Intel co-founder Gordon Moore, 2007 (Photo by Justin Sullivan/Getty Images)

Intel co-founder Gordon Moore, 2007 (Photo by Justin Sullivan/Getty Images)

On the Bleeding Edge: the Future of Processors

While the server market remains firmly in the steel grip of Intel’s x86 architecture, there are serious challengers, including from the company that has beat Intel in the smartphone market. Here’s is a collection of in-depth reporting from around the web on the latest and biggest developments in processor technology and the global processor market.

As the Sunset of Moore’s Law Nears, What’s Next?

Intel co-founder Gordon Moore, 2007 (Photo by Justin Sullivan/Getty Images)

Intel co-founder Gordon Moore, 2007 (Photo by Justin Sullivan/Getty Images)

Upcoming release of International Roadmap for Devices and Systems, the biennial forecast of the future progress in processors, will for the first time not be centered on Moore’s Law. The physical limit of how small process technology can get is now very well within our sight. Judging by chipmaker predictions, once five-nanometer process technology arrives, sometime around 2021, the physics that governs the way chips behave today will no longer apply. At that scale, we enter the unpredictable realm of quantum mechanics, and it’s unclear which way technological progress will turn at that point. Will we finally get viable quantum computers, or will engineers and scientists focus on optimizing other elements of the computing systems? This piece by re/code’s Arik Hesseldahl summarizes where we are now, and asks some fundamental questions about the future of computing: Global Chip Industry Readies for a Future beyond Moore’s Law

Is Google Flirting with Qualcomm behind Intel’s Back?

When Bloomberg reported early this month that Google was going to publicly endorse Qualcomm’s server chips, it was huge news. There was so much there: one of the world’s biggest buyers of server processors had allegedly found an alternative chip supplier to Intel, the company that has pretty much monopolized the server processor market and has been relying on data center processor sales to compensate for shrinking PC sales.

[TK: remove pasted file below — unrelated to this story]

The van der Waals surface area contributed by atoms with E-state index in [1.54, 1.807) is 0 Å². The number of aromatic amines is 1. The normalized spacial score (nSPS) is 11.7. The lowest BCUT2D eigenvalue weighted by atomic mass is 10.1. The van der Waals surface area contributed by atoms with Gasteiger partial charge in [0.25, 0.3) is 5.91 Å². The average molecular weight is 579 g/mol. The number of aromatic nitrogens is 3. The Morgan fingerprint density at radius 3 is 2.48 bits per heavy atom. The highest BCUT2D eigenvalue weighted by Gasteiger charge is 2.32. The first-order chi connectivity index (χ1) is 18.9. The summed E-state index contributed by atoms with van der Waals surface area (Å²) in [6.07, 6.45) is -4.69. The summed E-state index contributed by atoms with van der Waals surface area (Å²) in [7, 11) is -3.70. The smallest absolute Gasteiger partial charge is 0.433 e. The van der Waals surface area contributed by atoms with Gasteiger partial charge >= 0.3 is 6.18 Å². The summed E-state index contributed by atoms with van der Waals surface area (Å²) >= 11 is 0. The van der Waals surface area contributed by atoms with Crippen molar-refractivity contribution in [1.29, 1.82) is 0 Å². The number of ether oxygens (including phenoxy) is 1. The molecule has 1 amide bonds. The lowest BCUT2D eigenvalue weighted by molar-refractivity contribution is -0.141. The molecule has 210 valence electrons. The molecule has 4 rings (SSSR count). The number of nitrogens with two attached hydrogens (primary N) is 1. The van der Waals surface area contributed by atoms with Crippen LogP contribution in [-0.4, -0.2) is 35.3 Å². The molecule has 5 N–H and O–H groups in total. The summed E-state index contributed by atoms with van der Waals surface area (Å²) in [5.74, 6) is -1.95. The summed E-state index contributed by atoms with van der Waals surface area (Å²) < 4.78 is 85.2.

Google data centers in the Dalles, Oregon, 2006 (Photo by Craig Mitchelldyer/Getty Images)

Google data centers in the Dalles, Oregon, 2006 (Photo by Craig Mitchelldyer/Getty Images)

And, that alternative supplier would be Qualcomm, the world’s largest maker of smartphone chips, the company that beat Intel at its own game in this space. But, as Wired later reported, Google seems to have pulled out of its scheduled appearance at a Qualcomm event at the last minute. The Wired piece explains why this was such a big deal and where things are headed in the world of processors inside some of the world’s largest data centers: Google’s Hardware Endgame? Making Its Very Own Chips

China’s Server Chip Ambitions

A Chinese man wears a mask as he waits to cross the road near the CCTV building during heavy smog on November 29, 2014 in Beijing. (Photo by Kevin Frayer/Getty Images)

A Chinese man wears a mask as he waits to cross the road near the CCTV building during heavy smog on November 29, 2014 in Beijing. (Photo by Kevin Frayer/Getty Images)

Growth of the Chinese server market is vastly outpacing growth of the global server market, while Chinese server vendors are biting off an increasingly bigger chunk of the global server market. Chinese government and Chinese tech companies want to continue on this trajectory, ideally using Chinese technology. This piece in The Next Platform describes in-depth China’s server processor ambitions: China Lays the Chip Foundation tor Its Next Platform

The Man behind the Chips in Apple Devices

The Apple logo hangs in front of an Apple store in New York City. (Photo by Spencer Platt/Getty Images)

The Apple logo hangs in front of an Apple store in New York City. (Photo by Spencer Platt/Getty Images)

While people like Apple CEO Tim Cook or Jony Ive, the company’s design chief responsible for the way Apple products look and feel, get the bulk of attention, the company generally keeps the more technical side of things tightly under wraps, and little is known about people who make sure the legendary devices actually work. In a rare glimpse under the hood, Apple, apparently in the hopes of lifting up its struggling shares, gave Bloomberg Business a tour of its processor development facilities and an interview with Johny Srouji, a Christian Arab from Israel who’s in charge of Apple’s chip design. The article is a fascinating look at the hidden world inside Apple and the team that makes Apple possible: The Most Important Apple Executive You’ve Never Heard Of

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About the Author

San Francisco-based business and technology journalist. Editor in chief at Data Center Knowledge, covering the global data center industry.

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